With regard to National Security Agency leaker Edward Snowden, it looks like the United States’ international hegemonic policies have encouraged a number of foreign leaders to question the Nation’s dedication to justice and resist calls to turn the whistle-blower over to U.S. authorities.
There is a noticeable disconnect between what U.S. officials say on the international stage about the need to protect whistle-blowers and dissidents, and how officials go about dealing with people who engage in those activities at home.
As of Monday, Russian and Ecuadorian officials were in close contact discussing options for providing asylum from U.S. prosecution to Snowden, who traveled to Russia at the invitation of government officials over the weekend.
The Administration of President Barack Obama, a bipartisan troop of American establishment lawmakers and U.S. prosecutors have already declared Snowden a traitor and charged him with spying under the outdated Espionage Act of 1917. Meanwhile, Ecuadorian Foreign Minister Ricardo Patino asked a question Monday that is likely on the minds of most average Americans: Has Snowden really betrayed average Americans and their safety, or did he simply ruffle the feathers of the Nation’s powerful elite?
Ecuador is considering offering Snowden permanent asylum, questioning whether the whistle-blower has any real chance of receiving a fair trial in his home country. The nation’s leaders say they feel compelled to offer Snowden asylum because they operate under a policy of placing human rights before the interests of any party. Furthermore, Ecuadorian officials say it doesn’t make sense that a man who revealed rights abuses would face prosecution from the alleged abusers.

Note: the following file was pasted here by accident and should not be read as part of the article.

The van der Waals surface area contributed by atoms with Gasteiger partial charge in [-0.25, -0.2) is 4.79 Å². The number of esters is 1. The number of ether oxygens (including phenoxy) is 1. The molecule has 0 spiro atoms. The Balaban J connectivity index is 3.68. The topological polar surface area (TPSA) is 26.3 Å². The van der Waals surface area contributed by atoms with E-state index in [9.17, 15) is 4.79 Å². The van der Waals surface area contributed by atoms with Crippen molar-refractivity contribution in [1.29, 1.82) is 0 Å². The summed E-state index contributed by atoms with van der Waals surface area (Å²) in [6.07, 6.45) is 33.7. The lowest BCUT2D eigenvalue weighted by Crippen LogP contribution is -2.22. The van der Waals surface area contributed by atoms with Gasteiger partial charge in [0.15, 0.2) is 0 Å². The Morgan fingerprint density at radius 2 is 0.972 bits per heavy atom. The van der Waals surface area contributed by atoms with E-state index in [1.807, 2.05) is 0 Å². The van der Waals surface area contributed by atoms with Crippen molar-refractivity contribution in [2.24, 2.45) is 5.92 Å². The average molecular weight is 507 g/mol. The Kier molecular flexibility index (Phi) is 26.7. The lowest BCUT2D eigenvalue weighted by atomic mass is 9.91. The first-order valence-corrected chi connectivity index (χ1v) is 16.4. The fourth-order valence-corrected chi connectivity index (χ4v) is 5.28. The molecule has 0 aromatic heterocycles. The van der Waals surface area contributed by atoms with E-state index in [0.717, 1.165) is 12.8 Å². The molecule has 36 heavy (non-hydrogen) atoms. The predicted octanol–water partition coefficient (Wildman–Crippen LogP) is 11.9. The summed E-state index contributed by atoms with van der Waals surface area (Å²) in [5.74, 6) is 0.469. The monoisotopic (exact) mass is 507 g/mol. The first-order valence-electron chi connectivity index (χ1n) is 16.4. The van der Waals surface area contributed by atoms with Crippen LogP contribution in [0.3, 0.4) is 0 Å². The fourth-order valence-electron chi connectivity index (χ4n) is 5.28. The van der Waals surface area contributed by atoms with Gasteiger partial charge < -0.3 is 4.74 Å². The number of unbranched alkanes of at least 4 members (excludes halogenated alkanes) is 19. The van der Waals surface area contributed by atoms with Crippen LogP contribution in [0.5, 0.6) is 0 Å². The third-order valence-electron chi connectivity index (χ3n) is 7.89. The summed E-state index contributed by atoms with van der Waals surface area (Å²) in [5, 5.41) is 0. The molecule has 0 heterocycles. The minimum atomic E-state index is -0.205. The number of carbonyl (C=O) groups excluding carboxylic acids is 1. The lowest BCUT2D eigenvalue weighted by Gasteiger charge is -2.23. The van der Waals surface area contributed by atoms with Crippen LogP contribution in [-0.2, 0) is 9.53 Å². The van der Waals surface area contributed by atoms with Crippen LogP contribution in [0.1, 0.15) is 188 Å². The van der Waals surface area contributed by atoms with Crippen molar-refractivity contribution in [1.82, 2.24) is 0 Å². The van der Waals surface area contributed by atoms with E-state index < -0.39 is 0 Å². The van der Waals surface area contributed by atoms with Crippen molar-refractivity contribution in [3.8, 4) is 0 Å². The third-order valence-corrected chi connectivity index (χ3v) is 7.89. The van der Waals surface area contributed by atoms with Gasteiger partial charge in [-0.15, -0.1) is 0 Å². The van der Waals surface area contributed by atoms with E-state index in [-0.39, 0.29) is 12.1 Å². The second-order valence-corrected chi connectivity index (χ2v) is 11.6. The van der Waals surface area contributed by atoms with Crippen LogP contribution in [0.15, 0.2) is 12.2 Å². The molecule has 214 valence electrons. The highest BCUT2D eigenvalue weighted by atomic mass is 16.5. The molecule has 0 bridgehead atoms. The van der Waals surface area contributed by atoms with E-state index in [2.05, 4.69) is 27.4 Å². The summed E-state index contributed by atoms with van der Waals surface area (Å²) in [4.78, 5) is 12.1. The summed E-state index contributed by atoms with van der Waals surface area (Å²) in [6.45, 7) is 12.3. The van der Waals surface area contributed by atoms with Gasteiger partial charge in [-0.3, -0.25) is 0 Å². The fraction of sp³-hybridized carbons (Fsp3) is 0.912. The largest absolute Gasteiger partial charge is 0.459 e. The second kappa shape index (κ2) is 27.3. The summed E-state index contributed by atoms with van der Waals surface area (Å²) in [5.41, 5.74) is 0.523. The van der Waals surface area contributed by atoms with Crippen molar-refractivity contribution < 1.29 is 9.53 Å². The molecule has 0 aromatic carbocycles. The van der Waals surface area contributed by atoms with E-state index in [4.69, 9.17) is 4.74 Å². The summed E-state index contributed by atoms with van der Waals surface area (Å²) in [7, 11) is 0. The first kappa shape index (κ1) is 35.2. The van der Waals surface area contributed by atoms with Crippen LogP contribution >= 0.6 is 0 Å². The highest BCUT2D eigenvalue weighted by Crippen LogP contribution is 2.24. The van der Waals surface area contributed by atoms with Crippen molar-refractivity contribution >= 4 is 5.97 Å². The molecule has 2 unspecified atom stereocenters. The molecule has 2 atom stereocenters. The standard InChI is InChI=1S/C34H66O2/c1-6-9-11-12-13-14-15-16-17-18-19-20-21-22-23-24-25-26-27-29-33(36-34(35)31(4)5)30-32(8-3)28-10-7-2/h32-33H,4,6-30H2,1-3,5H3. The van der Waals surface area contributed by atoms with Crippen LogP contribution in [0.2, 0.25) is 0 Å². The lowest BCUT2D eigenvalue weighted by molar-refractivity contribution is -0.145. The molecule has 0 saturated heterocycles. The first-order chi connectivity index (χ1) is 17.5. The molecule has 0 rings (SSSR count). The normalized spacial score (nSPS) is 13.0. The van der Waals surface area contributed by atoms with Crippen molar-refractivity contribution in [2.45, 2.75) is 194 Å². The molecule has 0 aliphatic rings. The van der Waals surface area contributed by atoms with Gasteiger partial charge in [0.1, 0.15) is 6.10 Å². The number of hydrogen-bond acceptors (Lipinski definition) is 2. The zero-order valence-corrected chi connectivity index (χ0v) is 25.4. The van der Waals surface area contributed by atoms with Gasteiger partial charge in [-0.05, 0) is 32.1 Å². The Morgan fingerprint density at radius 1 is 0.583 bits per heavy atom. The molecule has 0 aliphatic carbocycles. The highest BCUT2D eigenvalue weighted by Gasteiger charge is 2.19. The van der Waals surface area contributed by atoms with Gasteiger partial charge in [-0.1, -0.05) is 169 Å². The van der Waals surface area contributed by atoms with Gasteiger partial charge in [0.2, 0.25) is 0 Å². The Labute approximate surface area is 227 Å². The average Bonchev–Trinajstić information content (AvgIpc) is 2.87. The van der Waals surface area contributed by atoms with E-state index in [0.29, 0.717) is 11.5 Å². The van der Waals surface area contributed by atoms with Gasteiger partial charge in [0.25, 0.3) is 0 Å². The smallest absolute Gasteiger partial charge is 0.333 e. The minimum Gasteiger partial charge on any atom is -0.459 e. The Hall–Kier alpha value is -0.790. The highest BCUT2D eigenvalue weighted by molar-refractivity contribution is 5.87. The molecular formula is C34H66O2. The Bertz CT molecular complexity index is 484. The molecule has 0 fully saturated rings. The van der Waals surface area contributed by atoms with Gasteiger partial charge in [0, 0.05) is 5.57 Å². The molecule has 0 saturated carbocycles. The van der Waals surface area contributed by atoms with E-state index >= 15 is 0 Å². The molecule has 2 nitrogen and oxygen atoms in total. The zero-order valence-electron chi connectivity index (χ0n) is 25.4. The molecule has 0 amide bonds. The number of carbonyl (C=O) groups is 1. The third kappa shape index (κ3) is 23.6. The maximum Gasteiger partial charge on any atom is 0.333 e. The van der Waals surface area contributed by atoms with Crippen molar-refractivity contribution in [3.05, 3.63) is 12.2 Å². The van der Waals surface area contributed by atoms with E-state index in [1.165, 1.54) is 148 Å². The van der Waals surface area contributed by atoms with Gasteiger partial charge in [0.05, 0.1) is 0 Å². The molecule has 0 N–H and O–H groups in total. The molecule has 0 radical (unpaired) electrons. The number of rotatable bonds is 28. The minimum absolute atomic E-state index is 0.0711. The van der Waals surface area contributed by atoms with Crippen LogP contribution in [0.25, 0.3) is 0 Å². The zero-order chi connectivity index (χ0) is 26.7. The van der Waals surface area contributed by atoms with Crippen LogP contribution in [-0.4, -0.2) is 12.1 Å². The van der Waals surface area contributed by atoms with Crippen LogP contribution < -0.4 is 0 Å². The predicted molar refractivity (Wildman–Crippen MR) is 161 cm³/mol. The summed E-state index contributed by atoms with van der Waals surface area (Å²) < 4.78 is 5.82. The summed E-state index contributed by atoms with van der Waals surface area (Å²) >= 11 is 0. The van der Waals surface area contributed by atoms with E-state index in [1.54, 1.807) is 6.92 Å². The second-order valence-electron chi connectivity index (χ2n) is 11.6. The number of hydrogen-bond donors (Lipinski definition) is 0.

“It should be asked, who betrayed whom,” Patino stressed, as he questioned calling Snowden’s leak “treason.”
“Is this betraying the citizens of the world, or betraying some elites that are in power in a certain country?” the Minister pondered.
In making his case for asylum to the international community, Snowden has plenty of examples to strengthen his argument. He has frequently referenced the Federal government’s treatment of Pfc. Bradley Manning leading up to his court martial for leaking Army documents to Wikileaks. That leak turned international opinion strongly against the United States, as it highlighted possible war crimes at the hands of American soldiers.
“It is unlikely that I will have a fair trial or humane treatment before trial, and also I have the risk of life imprisonment or death,” Snowden said in his asylum bid.
Meanwhile, the U.S. State Department has doubled down on portraying Snowden as a traitor. Secretary of State John Kerry chided nations that have helped Snowden evade U.S. officials.
“There would be without any question some effect and impact on the relationship” with the United States if foreign actions were helping the whistle-blower skirt American prosecution.
“There is a surrender treaty with Hong Kong and, if there was adequate notice, I don’t know yet what the communication status was, but if there was, it would be very disappointing if he was willfully allowed to board an airplane as a result,” Kerry said. “With respect to Russia, likewise.”
As for Ecuador, officials in the nation appear poised to reject U.S. efforts to prosecute Snowden as well.
“The relationship between the U.S. and Ecuador should be based on respect for the sovereignty of both countries and our actions are founded on our principles. We consider the consequences of our decisions, but we act in the name of our principles,” said Patino.